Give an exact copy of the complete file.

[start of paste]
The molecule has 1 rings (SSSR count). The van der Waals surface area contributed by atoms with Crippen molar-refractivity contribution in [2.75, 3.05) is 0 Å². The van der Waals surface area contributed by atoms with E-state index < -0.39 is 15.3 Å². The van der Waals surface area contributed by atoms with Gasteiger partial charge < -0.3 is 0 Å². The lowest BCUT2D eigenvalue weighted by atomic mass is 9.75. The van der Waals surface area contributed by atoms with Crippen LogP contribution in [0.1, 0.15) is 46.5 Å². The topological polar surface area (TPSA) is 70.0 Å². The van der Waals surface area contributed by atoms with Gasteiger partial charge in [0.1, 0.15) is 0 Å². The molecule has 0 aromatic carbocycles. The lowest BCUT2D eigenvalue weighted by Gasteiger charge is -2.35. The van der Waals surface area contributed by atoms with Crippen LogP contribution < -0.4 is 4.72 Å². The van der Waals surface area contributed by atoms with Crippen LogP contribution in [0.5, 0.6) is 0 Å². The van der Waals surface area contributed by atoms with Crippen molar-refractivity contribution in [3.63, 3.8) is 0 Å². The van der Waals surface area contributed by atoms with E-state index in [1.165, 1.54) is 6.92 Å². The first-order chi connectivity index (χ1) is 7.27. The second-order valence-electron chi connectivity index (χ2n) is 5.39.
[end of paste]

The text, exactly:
The molecule has 1 rings (SSSR count). The van der Waals surface area contributed by atoms with Crippen molar-refractivity contribution in [2.75, 3.05) is 0 Å². The van der Waals surface area contributed by atoms with E-state index < -0.39 is 15.3 Å². The van der Waals surface area contributed by atoms with Gasteiger partial charge < -0.3 is 0 Å². The lowest BCUT2D eigenvalue weighted by atomic mass is 9.75. The van der Waals surface area contributed by atoms with Crippen LogP contribution in [0.1, 0.15) is 46.5 Å². The topological polar surface area (TPSA) is 70.0 Å². The van der Waals surface area contributed by atoms with Gasteiger partial charge in [0.1, 0.15) is 0 Å². The molecule has 0 aromatic carbocycles. The lowest BCUT2D eigenvalue weighted by Gasteiger charge is -2.35. The van der Waals surface area contributed by atoms with Crippen LogP contribution < -0.4 is 4.72 Å². The van der Waals surface area contributed by atoms with Crippen LogP contribution in [0.5, 0.6) is 0 Å². The van der Waals surface area contributed by atoms with Crippen molar-refractivity contribution in [3.63, 3.8) is 0 Å². The van der Waals surface area contributed by atoms with E-state index in [1.165, 1.54) is 6.92 Å². The first-order chi connectivity index (χ1) is 7.27. The second-order valence-electron chi connectivity index (χ2n) is 5.39.